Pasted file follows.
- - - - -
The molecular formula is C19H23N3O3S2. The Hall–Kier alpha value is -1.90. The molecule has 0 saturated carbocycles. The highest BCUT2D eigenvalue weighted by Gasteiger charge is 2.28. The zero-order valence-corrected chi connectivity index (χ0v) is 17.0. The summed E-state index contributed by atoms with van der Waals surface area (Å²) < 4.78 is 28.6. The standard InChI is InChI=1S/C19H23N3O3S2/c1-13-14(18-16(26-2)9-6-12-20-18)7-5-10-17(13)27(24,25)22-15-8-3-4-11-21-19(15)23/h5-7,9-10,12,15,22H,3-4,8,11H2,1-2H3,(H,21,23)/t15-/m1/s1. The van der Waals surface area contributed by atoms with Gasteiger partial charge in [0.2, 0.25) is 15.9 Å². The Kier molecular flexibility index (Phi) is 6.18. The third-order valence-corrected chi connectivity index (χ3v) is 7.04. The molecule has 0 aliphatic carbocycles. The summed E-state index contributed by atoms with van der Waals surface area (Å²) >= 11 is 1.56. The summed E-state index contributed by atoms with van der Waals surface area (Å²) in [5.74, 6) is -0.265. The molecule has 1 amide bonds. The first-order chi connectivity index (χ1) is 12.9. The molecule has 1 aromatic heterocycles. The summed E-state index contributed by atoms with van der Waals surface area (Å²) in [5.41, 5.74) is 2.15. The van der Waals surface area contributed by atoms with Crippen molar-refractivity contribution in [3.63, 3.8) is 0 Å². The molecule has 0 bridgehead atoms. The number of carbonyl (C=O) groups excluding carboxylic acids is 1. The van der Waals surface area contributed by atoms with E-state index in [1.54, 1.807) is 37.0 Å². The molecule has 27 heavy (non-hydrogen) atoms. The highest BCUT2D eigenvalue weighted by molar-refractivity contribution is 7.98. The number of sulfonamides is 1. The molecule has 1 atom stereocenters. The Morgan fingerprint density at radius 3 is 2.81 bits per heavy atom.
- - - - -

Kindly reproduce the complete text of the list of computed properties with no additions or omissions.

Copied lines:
The molecular formula is C19H23N3O3S2. The Hall–Kier alpha value is -1.90. The molecule has 0 saturated carbocycles. The highest BCUT2D eigenvalue weighted by Gasteiger charge is 2.28. The zero-order valence-corrected chi connectivity index (χ0v) is 17.0. The summed E-state index contributed by atoms with van der Waals surface area (Å²) < 4.78 is 28.6. The standard InChI is InChI=1S/C19H23N3O3S2/c1-13-14(18-16(26-2)9-6-12-20-18)7-5-10-17(13)27(24,25)22-15-8-3-4-11-21-19(15)23/h5-7,9-10,12,15,22H,3-4,8,11H2,1-2H3,(H,21,23)/t15-/m1/s1. The van der Waals surface area contributed by atoms with Gasteiger partial charge in [0.2, 0.25) is 15.9 Å². The Kier molecular flexibility index (Phi) is 6.18. The third-order valence-corrected chi connectivity index (χ3v) is 7.04. The molecule has 0 aliphatic carbocycles. The summed E-state index contributed by atoms with van der Waals surface area (Å²) >= 11 is 1.56. The summed E-state index contributed by atoms with van der Waals surface area (Å²) in [5.74, 6) is -0.265. The molecule has 1 amide bonds. The first-order chi connectivity index (χ1) is 12.9. The molecule has 1 aromatic heterocycles. The summed E-state index contributed by atoms with van der Waals surface area (Å²) in [5.41, 5.74) is 2.15. The van der Waals surface area contributed by atoms with Crippen molar-refractivity contribution in [3.63, 3.8) is 0 Å². The molecule has 0 bridgehead atoms. The number of carbonyl (C=O) groups excluding carboxylic acids is 1. The van der Waals surface area contributed by atoms with E-state index in [1.54, 1.807) is 37.0 Å². The molecule has 27 heavy (non-hydrogen) atoms. The highest BCUT2D eigenvalue weighted by molar-refractivity contribution is 7.98. The number of sulfonamides is 1. The molecule has 1 atom stereocenters. The Morgan fingerprint density at radius 3 is 2.81 bits per heavy atom.